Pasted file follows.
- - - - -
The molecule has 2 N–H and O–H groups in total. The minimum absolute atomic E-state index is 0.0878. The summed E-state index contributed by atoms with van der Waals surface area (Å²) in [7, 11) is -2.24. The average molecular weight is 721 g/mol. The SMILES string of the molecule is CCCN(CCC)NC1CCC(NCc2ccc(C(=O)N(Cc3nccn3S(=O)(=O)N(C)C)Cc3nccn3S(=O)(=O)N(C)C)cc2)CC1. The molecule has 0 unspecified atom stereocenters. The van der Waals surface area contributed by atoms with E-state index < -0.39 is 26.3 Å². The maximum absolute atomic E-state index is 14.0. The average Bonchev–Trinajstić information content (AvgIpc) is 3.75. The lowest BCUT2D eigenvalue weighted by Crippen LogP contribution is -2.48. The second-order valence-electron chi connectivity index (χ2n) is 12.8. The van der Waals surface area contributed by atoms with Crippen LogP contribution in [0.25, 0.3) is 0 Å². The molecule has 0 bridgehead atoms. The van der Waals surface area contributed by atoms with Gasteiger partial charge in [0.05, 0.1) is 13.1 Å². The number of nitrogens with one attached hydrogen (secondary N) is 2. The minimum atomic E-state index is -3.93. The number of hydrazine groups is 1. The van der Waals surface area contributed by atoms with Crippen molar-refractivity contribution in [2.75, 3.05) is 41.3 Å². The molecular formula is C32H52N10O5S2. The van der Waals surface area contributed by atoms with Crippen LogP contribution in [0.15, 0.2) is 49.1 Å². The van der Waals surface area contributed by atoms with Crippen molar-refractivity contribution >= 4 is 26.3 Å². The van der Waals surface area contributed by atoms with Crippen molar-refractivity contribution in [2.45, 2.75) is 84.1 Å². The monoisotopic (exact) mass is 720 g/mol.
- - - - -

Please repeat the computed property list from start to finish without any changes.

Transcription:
The molecule has 2 N–H and O–H groups in total. The minimum absolute atomic E-state index is 0.0878. The summed E-state index contributed by atoms with van der Waals surface area (Å²) in [7, 11) is -2.24. The average molecular weight is 721 g/mol. The SMILES string of the molecule is CCCN(CCC)NC1CCC(NCc2ccc(C(=O)N(Cc3nccn3S(=O)(=O)N(C)C)Cc3nccn3S(=O)(=O)N(C)C)cc2)CC1. The molecule has 0 unspecified atom stereocenters. The van der Waals surface area contributed by atoms with E-state index < -0.39 is 26.3 Å². The maximum absolute atomic E-state index is 14.0. The average Bonchev–Trinajstić information content (AvgIpc) is 3.75. The lowest BCUT2D eigenvalue weighted by Crippen LogP contribution is -2.48. The second-order valence-electron chi connectivity index (χ2n) is 12.8. The van der Waals surface area contributed by atoms with Crippen LogP contribution in [0.25, 0.3) is 0 Å². The molecule has 0 bridgehead atoms. The van der Waals surface area contributed by atoms with Gasteiger partial charge in [0.05, 0.1) is 13.1 Å². The number of nitrogens with one attached hydrogen (secondary N) is 2. The minimum atomic E-state index is -3.93. The number of hydrazine groups is 1. The van der Waals surface area contributed by atoms with Crippen molar-refractivity contribution in [2.75, 3.05) is 41.3 Å². The molecular formula is C32H52N10O5S2. The van der Waals surface area contributed by atoms with Crippen LogP contribution in [0.15, 0.2) is 49.1 Å². The van der Waals surface area contributed by atoms with Crippen molar-refractivity contribution >= 4 is 26.3 Å². The van der Waals surface area contributed by atoms with Crippen molar-refractivity contribution in [2.45, 2.75) is 84.1 Å². The monoisotopic (exact) mass is 720 g/mol.